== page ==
I've just finished reading A case of exploding mangoes, Mohammed Hanif's novel based on the mysterious air crash that killed Pakistani rules Gen Zia ul Haq. Also killed in the crash were a Lt Gen in the army and the US ambassador to Pakistan. Hanif is a former air force office now residing in the UK.
It's a terrific read, a thriller of sorts. Hanif is South Asia's answer to John Le Carre, I daresay. The story cuts between the interrogation of a suspect in the assisination plot and Zia's own life in the months leading up to the crash. The protagonist, an air force officer, wants to assasinate Zia in reprisal for the murder of his father, a former Colonel in the Pak army.
Col Shigri was a key figure in the funneling of arms and money to the Afghan militia in their war against the then Soviet Union. The sums involved were large and a good deal went into the pockets of Pak army men. Shigri inteferes- and is found hanging in his own house. For the record, his death is described as a suicide.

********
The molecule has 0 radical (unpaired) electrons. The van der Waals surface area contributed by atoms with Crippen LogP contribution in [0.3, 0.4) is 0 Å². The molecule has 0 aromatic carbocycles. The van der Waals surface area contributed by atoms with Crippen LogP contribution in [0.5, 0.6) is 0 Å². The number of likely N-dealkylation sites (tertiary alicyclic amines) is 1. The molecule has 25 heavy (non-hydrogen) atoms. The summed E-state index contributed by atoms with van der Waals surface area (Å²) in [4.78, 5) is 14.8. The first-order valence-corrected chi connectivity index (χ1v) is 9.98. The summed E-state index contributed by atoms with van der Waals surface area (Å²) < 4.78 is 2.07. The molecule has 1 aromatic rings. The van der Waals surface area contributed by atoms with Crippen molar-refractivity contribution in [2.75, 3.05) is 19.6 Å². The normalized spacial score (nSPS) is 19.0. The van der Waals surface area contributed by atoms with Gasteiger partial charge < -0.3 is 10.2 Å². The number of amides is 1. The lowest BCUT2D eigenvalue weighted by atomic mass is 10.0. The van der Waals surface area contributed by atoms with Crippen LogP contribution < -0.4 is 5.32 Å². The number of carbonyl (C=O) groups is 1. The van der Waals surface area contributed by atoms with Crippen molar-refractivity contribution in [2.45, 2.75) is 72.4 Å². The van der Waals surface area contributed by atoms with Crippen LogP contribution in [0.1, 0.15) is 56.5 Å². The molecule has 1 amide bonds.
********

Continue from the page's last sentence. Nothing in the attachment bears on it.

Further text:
The novel shows that the CIA wanted Zia out of the way and ambitious army officers were eager to carry out its bidding. It shows that the US diplomat's death in the crash was the result of a mishap but probably the sort of price that people in Washington are willing to pay when they want a job done. A Major Kiyani figures prominently in the story- I wonder if that is the present Chief of the Pak army.
Zia's paranoia makes for hilarious reading. The novel is tightly written, with a wry humour that never fails to find its mark. The murky goings-on in the Pak army are well chronicled. I said to myself after reading the novel: if a former Pak air force officer can write with such ironic detachment and so well about his country and the armed forces, there must be something very right with that country. Pakistan a failed state? No way, if this novel and its author are anything to go by.